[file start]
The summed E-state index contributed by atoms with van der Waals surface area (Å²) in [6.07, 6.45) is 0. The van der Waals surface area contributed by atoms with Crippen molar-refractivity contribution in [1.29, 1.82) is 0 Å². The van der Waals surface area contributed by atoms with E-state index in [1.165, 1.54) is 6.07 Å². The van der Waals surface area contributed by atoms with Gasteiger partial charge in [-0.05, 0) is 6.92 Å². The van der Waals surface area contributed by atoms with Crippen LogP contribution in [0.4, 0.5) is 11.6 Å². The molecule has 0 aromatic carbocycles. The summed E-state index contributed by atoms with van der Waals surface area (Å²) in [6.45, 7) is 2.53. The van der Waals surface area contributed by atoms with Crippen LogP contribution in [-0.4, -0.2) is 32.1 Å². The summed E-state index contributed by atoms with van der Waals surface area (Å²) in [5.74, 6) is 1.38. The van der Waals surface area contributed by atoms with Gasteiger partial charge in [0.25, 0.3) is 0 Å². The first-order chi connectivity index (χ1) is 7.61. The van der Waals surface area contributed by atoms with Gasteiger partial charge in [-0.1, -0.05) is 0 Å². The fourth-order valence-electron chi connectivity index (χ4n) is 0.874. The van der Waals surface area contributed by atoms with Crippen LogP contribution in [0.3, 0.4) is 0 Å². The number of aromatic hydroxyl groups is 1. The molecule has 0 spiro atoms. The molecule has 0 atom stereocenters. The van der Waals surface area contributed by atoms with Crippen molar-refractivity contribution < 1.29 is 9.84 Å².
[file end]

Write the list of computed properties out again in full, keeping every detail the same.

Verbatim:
The summed E-state index contributed by atoms with van der Waals surface area (Å²) in [6.07, 6.45) is 0. The van der Waals surface area contributed by atoms with Crippen molar-refractivity contribution in [1.29, 1.82) is 0 Å². The van der Waals surface area contributed by atoms with E-state index in [1.165, 1.54) is 6.07 Å². The van der Waals surface area contributed by atoms with Gasteiger partial charge in [-0.05, 0) is 6.92 Å². The van der Waals surface area contributed by atoms with Crippen LogP contribution in [0.4, 0.5) is 11.6 Å². The molecule has 0 aromatic carbocycles. The summed E-state index contributed by atoms with van der Waals surface area (Å²) in [6.45, 7) is 2.53. The van der Waals surface area contributed by atoms with Crippen LogP contribution in [-0.4, -0.2) is 32.1 Å². The summed E-state index contributed by atoms with van der Waals surface area (Å²) in [5.74, 6) is 1.38. The van der Waals surface area contributed by atoms with Gasteiger partial charge in [0.25, 0.3) is 0 Å². The first-order chi connectivity index (χ1) is 7.61. The van der Waals surface area contributed by atoms with Gasteiger partial charge in [-0.1, -0.05) is 0 Å². The fourth-order valence-electron chi connectivity index (χ4n) is 0.874. The van der Waals surface area contributed by atoms with Crippen LogP contribution in [0.3, 0.4) is 0 Å². The number of aromatic hydroxyl groups is 1. The molecule has 0 spiro atoms. The molecule has 0 atom stereocenters. The van der Waals surface area contributed by atoms with Crippen molar-refractivity contribution < 1.29 is 9.84 Å².